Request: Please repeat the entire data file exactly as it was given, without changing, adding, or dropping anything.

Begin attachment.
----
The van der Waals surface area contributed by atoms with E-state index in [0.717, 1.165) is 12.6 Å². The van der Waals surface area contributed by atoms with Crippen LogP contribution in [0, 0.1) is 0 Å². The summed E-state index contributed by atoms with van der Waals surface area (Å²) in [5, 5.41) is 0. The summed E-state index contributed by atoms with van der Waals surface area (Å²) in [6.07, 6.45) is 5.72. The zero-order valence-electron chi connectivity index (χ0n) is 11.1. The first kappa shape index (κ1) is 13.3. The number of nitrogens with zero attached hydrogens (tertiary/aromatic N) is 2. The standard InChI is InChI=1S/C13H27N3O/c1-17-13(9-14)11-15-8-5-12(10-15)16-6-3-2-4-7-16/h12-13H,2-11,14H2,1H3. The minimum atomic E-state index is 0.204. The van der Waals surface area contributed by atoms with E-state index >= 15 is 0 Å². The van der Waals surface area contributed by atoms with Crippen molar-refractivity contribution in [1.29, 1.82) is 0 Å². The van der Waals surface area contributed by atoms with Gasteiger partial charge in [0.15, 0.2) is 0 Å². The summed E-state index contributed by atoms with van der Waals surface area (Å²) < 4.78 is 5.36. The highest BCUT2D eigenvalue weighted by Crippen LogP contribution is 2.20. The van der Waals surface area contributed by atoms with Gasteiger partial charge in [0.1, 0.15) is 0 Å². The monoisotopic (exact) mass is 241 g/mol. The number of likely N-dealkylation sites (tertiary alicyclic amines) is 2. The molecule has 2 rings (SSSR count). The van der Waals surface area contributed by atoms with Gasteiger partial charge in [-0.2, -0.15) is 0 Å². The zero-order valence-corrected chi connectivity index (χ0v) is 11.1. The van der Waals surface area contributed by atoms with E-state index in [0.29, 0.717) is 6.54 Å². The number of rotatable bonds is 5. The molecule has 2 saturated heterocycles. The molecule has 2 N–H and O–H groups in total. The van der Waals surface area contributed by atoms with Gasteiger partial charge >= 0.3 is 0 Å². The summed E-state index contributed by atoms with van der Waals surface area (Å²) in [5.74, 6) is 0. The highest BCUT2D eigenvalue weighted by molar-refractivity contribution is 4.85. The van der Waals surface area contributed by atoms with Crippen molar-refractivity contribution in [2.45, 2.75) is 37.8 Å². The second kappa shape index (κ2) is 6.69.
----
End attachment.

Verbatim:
The van der Waals surface area contributed by atoms with E-state index in [0.717, 1.165) is 12.6 Å². The van der Waals surface area contributed by atoms with Crippen LogP contribution in [0, 0.1) is 0 Å². The summed E-state index contributed by atoms with van der Waals surface area (Å²) in [5, 5.41) is 0. The summed E-state index contributed by atoms with van der Waals surface area (Å²) in [6.07, 6.45) is 5.72. The zero-order valence-electron chi connectivity index (χ0n) is 11.1. The first kappa shape index (κ1) is 13.3. The number of nitrogens with zero attached hydrogens (tertiary/aromatic N) is 2. The standard InChI is InChI=1S/C13H27N3O/c1-17-13(9-14)11-15-8-5-12(10-15)16-6-3-2-4-7-16/h12-13H,2-11,14H2,1H3. The minimum atomic E-state index is 0.204. The van der Waals surface area contributed by atoms with E-state index >= 15 is 0 Å². The van der Waals surface area contributed by atoms with Crippen molar-refractivity contribution in [1.29, 1.82) is 0 Å². The van der Waals surface area contributed by atoms with Gasteiger partial charge in [0.15, 0.2) is 0 Å². The summed E-state index contributed by atoms with van der Waals surface area (Å²) < 4.78 is 5.36. The highest BCUT2D eigenvalue weighted by Crippen LogP contribution is 2.20. The van der Waals surface area contributed by atoms with Gasteiger partial charge in [0.1, 0.15) is 0 Å². The monoisotopic (exact) mass is 241 g/mol. The number of likely N-dealkylation sites (tertiary alicyclic amines) is 2. The molecule has 2 rings (SSSR count). The van der Waals surface area contributed by atoms with Gasteiger partial charge in [-0.2, -0.15) is 0 Å². The zero-order valence-corrected chi connectivity index (χ0v) is 11.1. The van der Waals surface area contributed by atoms with E-state index in [0.29, 0.717) is 6.54 Å². The number of rotatable bonds is 5. The molecule has 2 saturated heterocycles. The molecule has 2 N–H and O–H groups in total. The van der Waals surface area contributed by atoms with Gasteiger partial charge >= 0.3 is 0 Å². The summed E-state index contributed by atoms with van der Waals surface area (Å²) in [5.74, 6) is 0. The highest BCUT2D eigenvalue weighted by molar-refractivity contribution is 4.85. The van der Waals surface area contributed by atoms with Crippen molar-refractivity contribution in [2.45, 2.75) is 37.8 Å². The second kappa shape index (κ2) is 6.69.